Lawyer and writer Mrs. Aduke Gomez said Lagos Fringe saw a gap and has been filling it creditably in five years, noting, “Five years of doing Lagos Fringe means that it’s becoming mainstream, it means that it’s getting to a wider audience. I can only wish them all the best. I should congratulate them for seeing the need, for seeing a gap and bridging it.”
For Freedom Park boss Theo Lawson, “It’s always a delight to have Kenneth and Brenda come to Freedom Park. Once they come, they take over everywhere. They even want to brand me!”
Brenda’s amazing story of how LFF started was inspiring, as she raked up the emotional investment that went into the project that has clocked five years: “It’s five years, and it’s very emotional. Investing in Lagos Fringe five years ago was the most insane thing we’ve ever done. Investing everything we had in the festival and we were down to the shirts we had on our backs. Not even money for Christmas, not even for the children. Like everything that will be great and everything that will be wonderful and everything that will be fantastic and massive and beautiful, we’re five years old. We had a very tough first time. We owe it all to the team. We didn’t have anything left to pay the team. They (mostly) went without being paid. They have been awesome. I can’t thank them enough. The volunteers just believed in the dream and ran with it for five years.”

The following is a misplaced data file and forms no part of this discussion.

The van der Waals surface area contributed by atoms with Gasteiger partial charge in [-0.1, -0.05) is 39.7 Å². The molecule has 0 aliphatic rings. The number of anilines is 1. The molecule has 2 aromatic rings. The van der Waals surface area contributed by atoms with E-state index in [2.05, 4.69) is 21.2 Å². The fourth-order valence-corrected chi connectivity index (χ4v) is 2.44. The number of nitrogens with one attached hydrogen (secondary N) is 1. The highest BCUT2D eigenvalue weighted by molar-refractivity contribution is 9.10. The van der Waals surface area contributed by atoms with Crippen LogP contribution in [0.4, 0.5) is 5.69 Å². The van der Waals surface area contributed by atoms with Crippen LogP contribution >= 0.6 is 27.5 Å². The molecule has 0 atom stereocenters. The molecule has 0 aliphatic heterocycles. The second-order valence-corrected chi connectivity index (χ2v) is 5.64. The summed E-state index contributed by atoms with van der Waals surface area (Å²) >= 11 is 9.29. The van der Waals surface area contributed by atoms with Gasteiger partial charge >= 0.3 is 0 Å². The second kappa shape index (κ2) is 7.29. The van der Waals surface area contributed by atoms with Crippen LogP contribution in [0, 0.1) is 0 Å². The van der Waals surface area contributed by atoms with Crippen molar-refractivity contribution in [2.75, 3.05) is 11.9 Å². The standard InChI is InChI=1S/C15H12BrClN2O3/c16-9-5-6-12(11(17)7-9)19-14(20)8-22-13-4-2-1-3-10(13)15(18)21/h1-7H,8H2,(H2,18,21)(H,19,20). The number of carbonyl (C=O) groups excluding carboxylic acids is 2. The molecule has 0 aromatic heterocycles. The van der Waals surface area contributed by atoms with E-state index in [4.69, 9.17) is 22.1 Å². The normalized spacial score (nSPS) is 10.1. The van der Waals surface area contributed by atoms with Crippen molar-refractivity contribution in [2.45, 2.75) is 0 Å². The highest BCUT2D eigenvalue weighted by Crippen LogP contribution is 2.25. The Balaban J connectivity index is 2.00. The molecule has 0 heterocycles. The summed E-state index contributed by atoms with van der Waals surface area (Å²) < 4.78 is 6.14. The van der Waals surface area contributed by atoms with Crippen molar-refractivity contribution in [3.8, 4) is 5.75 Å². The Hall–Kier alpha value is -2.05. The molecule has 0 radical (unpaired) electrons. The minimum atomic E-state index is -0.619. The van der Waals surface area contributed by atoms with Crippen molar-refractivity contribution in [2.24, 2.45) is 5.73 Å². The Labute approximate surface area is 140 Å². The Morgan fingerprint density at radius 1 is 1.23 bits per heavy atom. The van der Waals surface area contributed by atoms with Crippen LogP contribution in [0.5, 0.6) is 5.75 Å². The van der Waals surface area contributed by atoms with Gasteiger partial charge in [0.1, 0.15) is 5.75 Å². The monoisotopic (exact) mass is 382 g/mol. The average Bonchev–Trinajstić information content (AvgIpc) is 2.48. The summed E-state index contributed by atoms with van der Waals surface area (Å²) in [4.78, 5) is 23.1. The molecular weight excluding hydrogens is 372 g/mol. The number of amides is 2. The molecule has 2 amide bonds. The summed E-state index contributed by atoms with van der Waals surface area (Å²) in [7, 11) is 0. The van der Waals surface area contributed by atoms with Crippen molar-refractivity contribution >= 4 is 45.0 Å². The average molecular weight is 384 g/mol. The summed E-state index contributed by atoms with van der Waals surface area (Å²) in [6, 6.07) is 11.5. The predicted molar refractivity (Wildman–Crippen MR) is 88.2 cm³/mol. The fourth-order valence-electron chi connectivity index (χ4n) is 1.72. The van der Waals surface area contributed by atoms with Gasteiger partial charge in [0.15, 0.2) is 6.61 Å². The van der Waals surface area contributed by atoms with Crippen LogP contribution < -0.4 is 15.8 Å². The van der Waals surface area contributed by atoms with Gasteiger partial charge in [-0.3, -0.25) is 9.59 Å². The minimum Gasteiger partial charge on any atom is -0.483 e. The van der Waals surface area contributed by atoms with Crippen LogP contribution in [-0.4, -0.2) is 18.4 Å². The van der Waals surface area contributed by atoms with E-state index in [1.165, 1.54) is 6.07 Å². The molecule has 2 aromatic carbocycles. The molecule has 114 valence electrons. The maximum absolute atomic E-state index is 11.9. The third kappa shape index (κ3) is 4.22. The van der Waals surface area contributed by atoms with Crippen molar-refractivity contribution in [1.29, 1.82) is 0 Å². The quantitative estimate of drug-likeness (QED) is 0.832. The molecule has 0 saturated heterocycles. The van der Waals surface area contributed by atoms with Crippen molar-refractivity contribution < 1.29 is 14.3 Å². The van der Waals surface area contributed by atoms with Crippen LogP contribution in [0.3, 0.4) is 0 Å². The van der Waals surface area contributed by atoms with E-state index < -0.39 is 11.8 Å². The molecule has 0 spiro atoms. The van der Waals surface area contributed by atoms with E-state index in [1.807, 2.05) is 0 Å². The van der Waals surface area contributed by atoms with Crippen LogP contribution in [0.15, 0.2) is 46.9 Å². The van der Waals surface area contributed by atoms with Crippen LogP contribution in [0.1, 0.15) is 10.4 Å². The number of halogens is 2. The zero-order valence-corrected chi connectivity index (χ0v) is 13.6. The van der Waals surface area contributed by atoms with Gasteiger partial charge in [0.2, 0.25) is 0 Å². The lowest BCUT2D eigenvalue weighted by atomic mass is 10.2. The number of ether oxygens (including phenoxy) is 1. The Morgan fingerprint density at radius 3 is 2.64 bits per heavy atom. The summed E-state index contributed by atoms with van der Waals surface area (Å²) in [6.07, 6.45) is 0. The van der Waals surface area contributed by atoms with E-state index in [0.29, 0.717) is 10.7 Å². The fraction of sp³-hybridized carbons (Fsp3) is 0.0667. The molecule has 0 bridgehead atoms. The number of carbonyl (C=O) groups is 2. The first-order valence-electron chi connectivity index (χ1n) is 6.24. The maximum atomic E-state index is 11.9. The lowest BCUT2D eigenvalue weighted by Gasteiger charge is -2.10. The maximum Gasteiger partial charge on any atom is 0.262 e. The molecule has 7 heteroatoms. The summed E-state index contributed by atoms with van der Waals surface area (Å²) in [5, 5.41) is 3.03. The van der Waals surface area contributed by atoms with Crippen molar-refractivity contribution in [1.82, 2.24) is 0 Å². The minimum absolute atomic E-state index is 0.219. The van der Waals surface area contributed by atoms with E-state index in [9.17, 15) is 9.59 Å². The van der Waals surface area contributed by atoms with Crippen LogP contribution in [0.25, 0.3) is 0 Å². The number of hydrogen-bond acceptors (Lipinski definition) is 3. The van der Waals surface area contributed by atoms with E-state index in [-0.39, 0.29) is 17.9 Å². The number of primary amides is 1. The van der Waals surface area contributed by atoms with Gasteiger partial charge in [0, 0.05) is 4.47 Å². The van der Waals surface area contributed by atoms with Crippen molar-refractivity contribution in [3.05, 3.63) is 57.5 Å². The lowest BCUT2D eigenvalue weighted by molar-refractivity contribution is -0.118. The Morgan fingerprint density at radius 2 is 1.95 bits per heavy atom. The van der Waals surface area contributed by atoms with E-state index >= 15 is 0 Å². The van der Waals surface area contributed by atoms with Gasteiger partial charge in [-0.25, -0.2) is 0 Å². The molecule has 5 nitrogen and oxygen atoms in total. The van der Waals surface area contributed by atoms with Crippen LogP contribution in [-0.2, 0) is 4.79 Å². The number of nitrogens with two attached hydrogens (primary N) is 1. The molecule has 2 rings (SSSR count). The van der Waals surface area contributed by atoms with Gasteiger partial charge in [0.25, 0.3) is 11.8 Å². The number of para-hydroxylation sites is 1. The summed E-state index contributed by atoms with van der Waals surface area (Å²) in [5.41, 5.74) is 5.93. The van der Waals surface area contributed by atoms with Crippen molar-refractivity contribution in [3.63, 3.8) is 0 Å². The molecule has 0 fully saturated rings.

She then made the announcement of leave of absence: “I’d like to announce my leave of absence from Lagos Fringe Festival. I’ve taken it already, but I’m just announcing it. I can’t put a time to it, but it will take a while (before I return). What this means is that I’m not going to be actively working, actively producing for Fringe. I’ve joined the British Council Nigeria for now. I’m the Head of the Arts for Nigeria and Lead for Creative Economy for Sub-Saharan Africa. I’ve always wanted to be on the biggest scale, on the biggest platform; I believe that God has called me to do this. So when I saw an opportunity to advance the gospel of theatre, to advance the gospel of the creative economy, I took it only because we have such a capable board.
“Don’t forget that this platform is for development; it’s for young people to have the opportunity to be able to do their work. So it’s not the glossiest theatre space, not the most famous, not the most well attended. However, it’s being put together in a manner that you will enjoy. Even though I’m taking leave of absence, the standard, the quality and all things you know about the festival will still be there for you to enjoy.”
Dugombas Dance Company entertained the audience with its vigorous dance steps, just as Olateru Olagbegi was announced as joining the Lagos Fringe Festival board, with Tope Sani, who ran the communication unit, also being named Programme Director.
You really captured what happened at the event to the last detail. I was touched by the success story of Lagos Fringe Festival.